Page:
DAYTONA BEACH — Denny Hamlin didn't know he won Sunday's photo-finish Daytona 500 until he saw his No. 11 flash to the top of the scoring pylon.
One joyous celebration and several replays later, he still couldn't comprehend the closest finish in the 58 runnings of the Great American Race.
"I don't know where that came from," Hamlin said. "I can't even figure out what I did."
What the Tampa-born Hamlin did was the culmination of a fortuitous pit-road blunder, a defensive maneuver and a gutsy final charge that sent the 35-year-old past teammate Matt Kenseth in the final two turns and ahead of Truex at the finish line by 0.01 seconds.
"They don't get much more crushing than that," Kenseth said.
As Joe Gibbs Racing drivers Kenseth, Hamlin and Kyle Busch led 154 of the first 200 laps in the NASCAR Sprint Cup season opener, Hamlin looked like the favorite to become the team's first 500 winner in 23 years. Once his No. 11 Toyota took the lead on a pit stop on Lap 24, he led 94 of the next 133 laps at Daytona International Speedway.
But he slid his tires as he entered the pits for the race's final stop. As other contenders took two tires, Hamlin needed four. Hamlin, whose family moved from Brandon to Virginia before his second birthday, thought the lost track position cost him a shot at victory.
"I blew it," Hamlin said.
When Hamlin dropped from first to seventh, Kenseth's No. 20 Toyota took the lead ahead of Truex — whose No. 78 Furniture Row Racing Toyota is a JGR partner — and teammate Busch.
Hamlin tried to remain patient as the final laps slipped away. He didn't want to risk a crash that would wreck his team's chances.
It wasn't until Kevin Harvick bolted outside on the final lap that Hamlin decided to make a move. Hamlin jumped outside, too, to block Harvick from making a run at his teammates.
"I went up there to block, and he hit me so hard it shot me three cars forward," Hamlin said. "I had to do something with that run."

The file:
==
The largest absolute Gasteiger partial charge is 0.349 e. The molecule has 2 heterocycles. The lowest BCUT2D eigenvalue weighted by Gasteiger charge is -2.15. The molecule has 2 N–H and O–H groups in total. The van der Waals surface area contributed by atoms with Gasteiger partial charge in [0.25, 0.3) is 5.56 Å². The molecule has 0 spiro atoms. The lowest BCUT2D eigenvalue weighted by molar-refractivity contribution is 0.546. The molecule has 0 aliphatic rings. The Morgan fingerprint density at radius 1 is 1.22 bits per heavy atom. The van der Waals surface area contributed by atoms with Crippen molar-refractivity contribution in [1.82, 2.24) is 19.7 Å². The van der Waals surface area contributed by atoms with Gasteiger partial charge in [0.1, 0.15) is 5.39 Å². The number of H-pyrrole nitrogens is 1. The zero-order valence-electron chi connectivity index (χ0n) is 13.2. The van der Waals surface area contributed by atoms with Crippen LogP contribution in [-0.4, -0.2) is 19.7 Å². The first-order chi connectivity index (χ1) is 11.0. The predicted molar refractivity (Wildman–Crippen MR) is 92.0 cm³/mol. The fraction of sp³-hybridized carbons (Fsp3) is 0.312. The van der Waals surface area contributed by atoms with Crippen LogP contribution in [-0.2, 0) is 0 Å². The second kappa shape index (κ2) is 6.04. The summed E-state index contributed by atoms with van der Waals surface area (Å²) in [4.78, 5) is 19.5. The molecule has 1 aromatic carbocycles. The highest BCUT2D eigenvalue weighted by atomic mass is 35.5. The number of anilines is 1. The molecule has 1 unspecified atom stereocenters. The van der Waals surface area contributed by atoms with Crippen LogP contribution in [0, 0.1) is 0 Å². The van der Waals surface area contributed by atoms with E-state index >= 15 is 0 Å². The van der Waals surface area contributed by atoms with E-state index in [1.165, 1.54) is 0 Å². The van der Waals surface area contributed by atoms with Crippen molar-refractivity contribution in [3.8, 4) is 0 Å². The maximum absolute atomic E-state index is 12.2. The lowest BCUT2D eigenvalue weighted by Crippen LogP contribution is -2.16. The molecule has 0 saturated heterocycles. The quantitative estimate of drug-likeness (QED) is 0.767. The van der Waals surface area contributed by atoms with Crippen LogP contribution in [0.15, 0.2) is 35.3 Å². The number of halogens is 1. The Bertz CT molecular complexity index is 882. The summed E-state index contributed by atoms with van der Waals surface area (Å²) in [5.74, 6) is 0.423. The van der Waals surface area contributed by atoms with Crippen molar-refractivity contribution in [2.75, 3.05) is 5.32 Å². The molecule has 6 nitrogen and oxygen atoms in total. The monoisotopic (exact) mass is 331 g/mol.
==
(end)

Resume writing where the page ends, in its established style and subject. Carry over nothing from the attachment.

Hamlin's run sent him past Busch into third. Kenseth figured he couldn't hold off Hamlin for the lead through the final two corners. His safest option was to stay in the middle, watch Hamlin speed by and settle for second.
"But we're not here to run second," said Kenseth, a two-time 500 champion.
So Kenseth moved high to try to block Hamlin in Turn 3. Hamlin cranked the wheel as hard as he could to the inside. The four fresh tires from his pit-road failure gave him enough traction to dart inside Kenseth, creating a brief three-wide battle for the lead, with Truex hugging the bottom line.
"When I saw him go inside of the 20, I was thinking the worst," team owner Joe Gibbs said. "We're going to take both of our cars (out)."
They almost did. Hamlin's move got Kenseth loose in Turn 4 and pushed him toward the wall. Kenseth held on but faded to finish 14th.
Hamlin chased down Truex in front of the sold-out grandstands on the frontstretch. Their cars rubbed. When they passed the finish line, Gibbs thought Hamlin lost, while Truex wasn't sure how to interpret the screaming over his radio.
"Just got me by a couple feet," Truex said.
Actually, it was much less than that. Fox's telecast estimated the margin of victory at 4 inches.
But that was enough for Toyota to win NASCAR's biggest race for the first time and Hamlin to all but clinch a spot in the Chase for the Championship with the biggest victory of his 12-year career.
"It's, like, storybook," Hamlin said. "You make a pass on the last corner of the last lap of the Daytona 500."
Even if you have no idea how it happened.
Contact Matt Baker at firstname.lastname@example.org. Follow @MBakerTBTimes.